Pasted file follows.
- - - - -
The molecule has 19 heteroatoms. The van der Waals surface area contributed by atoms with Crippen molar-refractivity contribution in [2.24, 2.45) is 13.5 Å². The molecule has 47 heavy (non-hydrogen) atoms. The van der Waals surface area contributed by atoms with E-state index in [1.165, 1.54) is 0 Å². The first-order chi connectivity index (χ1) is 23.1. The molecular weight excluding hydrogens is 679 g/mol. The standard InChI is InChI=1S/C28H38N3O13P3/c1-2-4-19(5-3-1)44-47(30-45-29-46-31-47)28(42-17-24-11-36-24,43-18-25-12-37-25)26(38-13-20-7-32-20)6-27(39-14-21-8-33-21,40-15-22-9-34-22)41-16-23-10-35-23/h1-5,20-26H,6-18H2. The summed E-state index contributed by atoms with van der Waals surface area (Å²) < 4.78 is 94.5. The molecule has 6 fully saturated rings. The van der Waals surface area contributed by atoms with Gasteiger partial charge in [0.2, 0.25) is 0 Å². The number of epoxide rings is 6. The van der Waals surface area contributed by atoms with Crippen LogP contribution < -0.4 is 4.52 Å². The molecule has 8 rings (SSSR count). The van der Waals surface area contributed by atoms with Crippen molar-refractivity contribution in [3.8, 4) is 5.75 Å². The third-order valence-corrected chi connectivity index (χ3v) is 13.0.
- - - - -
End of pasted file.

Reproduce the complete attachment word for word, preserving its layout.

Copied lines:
The molecule has 19 heteroatoms. The van der Waals surface area contributed by atoms with Crippen molar-refractivity contribution in [2.24, 2.45) is 13.5 Å². The molecule has 47 heavy (non-hydrogen) atoms. The van der Waals surface area contributed by atoms with E-state index in [1.165, 1.54) is 0 Å². The first-order chi connectivity index (χ1) is 23.1. The molecular weight excluding hydrogens is 679 g/mol. The standard InChI is InChI=1S/C28H38N3O13P3/c1-2-4-19(5-3-1)44-47(30-45-29-46-31-47)28(42-17-24-11-36-24,43-18-25-12-37-25)26(38-13-20-7-32-20)6-27(39-14-21-8-33-21,40-15-22-9-34-22)41-16-23-10-35-23/h1-5,20-26H,6-18H2. The summed E-state index contributed by atoms with van der Waals surface area (Å²) < 4.78 is 94.5. The molecule has 6 fully saturated rings. The van der Waals surface area contributed by atoms with Gasteiger partial charge in [0.2, 0.25) is 0 Å². The number of epoxide rings is 6. The van der Waals surface area contributed by atoms with Crippen LogP contribution < -0.4 is 4.52 Å². The molecule has 8 rings (SSSR count). The van der Waals surface area contributed by atoms with Crippen molar-refractivity contribution in [3.8, 4) is 5.75 Å². The third-order valence-corrected chi connectivity index (χ3v) is 13.0.